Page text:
Shock and memories.

I am still in touch with most of the athletes I coached. Some of them regularly, some of them once a year, but in many cases our last workout together was 20-30 years ago. But I also lost contact with some of them simply because they moved, sometimes to another country.

One of the athletes I lost contact with is Ronald Desruelles. In the past years when I asked other people who knew him, nobody knew where he was or what happened to him, he seemed to have disappeared. He was one of the most gifted and also nicest athletes I ever worked with. I coached him from 1986-1988.

With Ronald before a competition

With Ronald before a competition

Ronald was an excellent sprinter (P.B. 100m 10.02 secs, 200m 20.66 secs, he also jumped 8.08 meter in the long jump and ran 60 meter indoors in 6.56 secs).

He became European indoor champion in the 60 meters in Madrid in 1986, was 6th in the World Indoor Championships 60 meters in Indianapolis in 1987 and won silver at the European Indoor Championships in Budapest in 1988.

As an athlete he was born to sprint and to jump, very explosive and elastic, a human kangaroo.

Ronald in training

Ronald in training

This week, I learned why I lost contact with him, he had moved from Belgium to Thailand and became the owner of three restaurants there. The bad news however is that he has taken his own life, most probably as the newspaper article said, because he could no longer cope with the financial burden of the restaurants which that weren’t doing too well.

This news must have been a big shock to all who knew him, and in my case trained with him. If there would have been anything I could have done to help him, I surely would have done so.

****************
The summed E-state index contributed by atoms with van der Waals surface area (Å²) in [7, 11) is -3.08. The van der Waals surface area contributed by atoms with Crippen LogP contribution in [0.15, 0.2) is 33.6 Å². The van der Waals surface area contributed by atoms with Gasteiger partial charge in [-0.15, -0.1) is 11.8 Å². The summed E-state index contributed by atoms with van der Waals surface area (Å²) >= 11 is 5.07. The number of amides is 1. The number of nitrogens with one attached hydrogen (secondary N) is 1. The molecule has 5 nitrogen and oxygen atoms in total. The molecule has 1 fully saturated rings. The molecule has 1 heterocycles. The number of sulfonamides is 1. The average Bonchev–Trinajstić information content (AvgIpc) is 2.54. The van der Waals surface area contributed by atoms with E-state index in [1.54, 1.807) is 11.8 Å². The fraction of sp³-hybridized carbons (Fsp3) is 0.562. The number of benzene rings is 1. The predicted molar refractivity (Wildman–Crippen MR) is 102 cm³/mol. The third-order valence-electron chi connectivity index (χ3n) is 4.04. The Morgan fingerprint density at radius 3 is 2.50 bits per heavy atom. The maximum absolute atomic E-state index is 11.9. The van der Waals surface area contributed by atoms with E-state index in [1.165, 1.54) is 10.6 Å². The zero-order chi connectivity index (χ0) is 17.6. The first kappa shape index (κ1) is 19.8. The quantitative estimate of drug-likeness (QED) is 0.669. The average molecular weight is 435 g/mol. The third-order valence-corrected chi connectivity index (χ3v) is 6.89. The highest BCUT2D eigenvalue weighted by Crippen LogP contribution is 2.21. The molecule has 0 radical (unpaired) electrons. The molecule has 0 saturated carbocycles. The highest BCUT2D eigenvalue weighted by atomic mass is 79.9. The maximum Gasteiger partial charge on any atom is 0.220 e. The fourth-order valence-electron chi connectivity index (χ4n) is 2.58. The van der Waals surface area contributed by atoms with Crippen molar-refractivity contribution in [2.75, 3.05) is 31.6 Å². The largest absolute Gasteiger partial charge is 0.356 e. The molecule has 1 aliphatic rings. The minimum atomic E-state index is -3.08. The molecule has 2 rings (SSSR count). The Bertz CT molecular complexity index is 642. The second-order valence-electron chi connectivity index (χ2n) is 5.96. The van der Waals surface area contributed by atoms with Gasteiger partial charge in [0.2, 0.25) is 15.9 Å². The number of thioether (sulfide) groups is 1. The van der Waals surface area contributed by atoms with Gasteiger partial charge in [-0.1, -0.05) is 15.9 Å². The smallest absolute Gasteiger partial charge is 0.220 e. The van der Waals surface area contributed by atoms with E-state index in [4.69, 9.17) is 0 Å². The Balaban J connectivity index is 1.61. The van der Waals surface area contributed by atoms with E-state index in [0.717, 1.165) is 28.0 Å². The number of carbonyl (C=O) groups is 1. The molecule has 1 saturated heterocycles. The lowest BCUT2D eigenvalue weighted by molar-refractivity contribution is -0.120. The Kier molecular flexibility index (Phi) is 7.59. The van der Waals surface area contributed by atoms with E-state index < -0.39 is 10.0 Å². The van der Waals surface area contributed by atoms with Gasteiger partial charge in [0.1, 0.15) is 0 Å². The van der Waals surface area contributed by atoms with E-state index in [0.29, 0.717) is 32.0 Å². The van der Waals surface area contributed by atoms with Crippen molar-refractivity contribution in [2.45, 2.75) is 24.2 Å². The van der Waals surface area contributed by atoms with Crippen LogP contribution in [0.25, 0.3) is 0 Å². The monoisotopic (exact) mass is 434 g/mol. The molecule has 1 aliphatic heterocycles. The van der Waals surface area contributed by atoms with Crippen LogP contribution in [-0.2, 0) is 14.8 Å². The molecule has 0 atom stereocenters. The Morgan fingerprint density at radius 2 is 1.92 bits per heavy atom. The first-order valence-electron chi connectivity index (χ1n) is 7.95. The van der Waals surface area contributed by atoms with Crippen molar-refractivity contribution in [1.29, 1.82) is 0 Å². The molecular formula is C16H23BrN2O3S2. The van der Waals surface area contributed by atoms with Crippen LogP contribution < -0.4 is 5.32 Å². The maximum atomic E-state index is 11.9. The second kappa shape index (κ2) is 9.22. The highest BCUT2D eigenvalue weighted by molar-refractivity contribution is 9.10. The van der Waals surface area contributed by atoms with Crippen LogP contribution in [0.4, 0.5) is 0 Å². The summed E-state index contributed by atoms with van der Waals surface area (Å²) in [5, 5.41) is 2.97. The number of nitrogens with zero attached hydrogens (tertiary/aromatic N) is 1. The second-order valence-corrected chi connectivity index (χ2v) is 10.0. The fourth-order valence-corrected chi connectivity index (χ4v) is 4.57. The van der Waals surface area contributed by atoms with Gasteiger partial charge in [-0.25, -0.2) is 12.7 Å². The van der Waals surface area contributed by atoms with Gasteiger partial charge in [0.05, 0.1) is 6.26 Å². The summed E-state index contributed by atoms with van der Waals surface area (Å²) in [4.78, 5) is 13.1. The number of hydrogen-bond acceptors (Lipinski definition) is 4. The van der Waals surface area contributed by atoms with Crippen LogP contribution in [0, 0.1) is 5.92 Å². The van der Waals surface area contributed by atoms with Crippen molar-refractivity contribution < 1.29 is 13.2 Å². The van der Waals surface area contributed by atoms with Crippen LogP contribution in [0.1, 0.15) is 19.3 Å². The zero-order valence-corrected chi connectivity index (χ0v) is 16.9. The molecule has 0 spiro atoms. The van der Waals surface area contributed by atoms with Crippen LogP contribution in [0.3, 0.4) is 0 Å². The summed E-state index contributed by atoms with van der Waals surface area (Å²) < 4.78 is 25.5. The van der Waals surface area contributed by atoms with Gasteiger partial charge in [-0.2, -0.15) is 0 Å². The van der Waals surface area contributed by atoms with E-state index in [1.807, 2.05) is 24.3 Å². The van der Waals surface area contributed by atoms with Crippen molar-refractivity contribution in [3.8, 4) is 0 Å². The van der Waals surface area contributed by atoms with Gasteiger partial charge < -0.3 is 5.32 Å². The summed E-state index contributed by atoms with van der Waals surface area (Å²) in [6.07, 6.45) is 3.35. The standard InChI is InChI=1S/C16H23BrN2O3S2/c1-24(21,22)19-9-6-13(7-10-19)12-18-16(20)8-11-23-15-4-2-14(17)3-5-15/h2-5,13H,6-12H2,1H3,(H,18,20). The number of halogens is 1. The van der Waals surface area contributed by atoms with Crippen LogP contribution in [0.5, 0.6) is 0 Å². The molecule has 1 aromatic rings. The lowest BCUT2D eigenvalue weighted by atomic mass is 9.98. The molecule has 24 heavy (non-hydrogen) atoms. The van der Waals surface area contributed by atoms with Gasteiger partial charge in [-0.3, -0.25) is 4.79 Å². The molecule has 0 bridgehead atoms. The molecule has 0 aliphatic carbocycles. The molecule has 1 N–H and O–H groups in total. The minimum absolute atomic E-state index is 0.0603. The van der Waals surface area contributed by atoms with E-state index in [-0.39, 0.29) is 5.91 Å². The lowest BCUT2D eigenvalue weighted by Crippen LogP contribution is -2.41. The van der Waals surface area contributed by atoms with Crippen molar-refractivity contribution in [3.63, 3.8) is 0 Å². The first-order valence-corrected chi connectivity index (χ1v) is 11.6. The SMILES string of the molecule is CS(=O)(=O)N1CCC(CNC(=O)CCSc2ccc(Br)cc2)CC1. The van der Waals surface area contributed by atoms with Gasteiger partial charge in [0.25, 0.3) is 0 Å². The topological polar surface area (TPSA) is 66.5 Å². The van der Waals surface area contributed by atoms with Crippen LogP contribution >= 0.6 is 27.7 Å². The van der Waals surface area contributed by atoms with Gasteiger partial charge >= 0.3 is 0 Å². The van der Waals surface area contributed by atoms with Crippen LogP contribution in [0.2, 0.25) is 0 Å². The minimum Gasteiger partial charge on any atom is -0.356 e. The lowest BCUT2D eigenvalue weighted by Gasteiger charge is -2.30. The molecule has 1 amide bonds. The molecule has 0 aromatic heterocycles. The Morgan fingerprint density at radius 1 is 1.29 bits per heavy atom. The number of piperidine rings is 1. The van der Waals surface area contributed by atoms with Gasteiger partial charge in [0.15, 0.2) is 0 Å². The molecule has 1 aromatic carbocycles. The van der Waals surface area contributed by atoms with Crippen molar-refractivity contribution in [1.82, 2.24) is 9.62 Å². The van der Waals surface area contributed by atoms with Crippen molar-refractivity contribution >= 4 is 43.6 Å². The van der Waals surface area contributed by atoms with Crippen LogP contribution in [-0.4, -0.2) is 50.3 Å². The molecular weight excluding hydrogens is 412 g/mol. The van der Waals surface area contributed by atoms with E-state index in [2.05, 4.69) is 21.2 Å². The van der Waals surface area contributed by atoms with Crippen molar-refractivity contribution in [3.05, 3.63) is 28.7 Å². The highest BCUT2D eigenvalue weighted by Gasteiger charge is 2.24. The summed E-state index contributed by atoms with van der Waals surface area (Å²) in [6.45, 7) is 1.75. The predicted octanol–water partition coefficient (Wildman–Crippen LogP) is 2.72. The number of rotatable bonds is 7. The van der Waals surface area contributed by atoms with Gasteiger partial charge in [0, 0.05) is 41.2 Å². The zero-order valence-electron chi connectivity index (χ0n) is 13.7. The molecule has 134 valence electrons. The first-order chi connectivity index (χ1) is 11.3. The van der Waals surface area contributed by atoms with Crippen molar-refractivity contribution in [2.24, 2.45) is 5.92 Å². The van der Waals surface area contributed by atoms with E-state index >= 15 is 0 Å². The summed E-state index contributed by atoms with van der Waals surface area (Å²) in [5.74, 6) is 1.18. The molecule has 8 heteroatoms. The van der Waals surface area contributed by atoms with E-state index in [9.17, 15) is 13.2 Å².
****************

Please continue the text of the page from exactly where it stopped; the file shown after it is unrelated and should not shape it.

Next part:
I got to know him as a very gentle and almost shy personality, proud, and with a great sense of humor. Somehow he found the balance between enjoying life and being dedicated to the sport and the training. He was a handsome athlete and always attracted female attention, which was the cause of many anecdotes. I fondly remember going to training camps with him, he was great addition to any group.
I feel sorry for the family and friends he left behind. No matter how fast he was, somehow he could not outrun the harsh reality of life. But Ronald has not disappeared, he is now on the outside looking in and he is still here in our memories.

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Could it be genetic?

As a young coach I was educated with the idea that genetic factors were the limitations to performance: “you can’t turn a donkey into a race horse”. Irrelevant statement: donkeys do not race against race horses.

More puzzling were the observations that some athletes seemed to response so well to a certain training program while others barely improved with the same program.
It’s not difficult to observe a large inter-individual variation in training responses. Nor is it hard to see ct that one-size-fits-all does not work optimally for everyone and that every individual athlete needs an individual training program or in a broader sense, an optimal environment to thrive.

In the same line of thinking is the fact that this idea also applies to nutrition: some people can eat a lot of calories without gaining weight while others can only eat a few calories and still gain weight.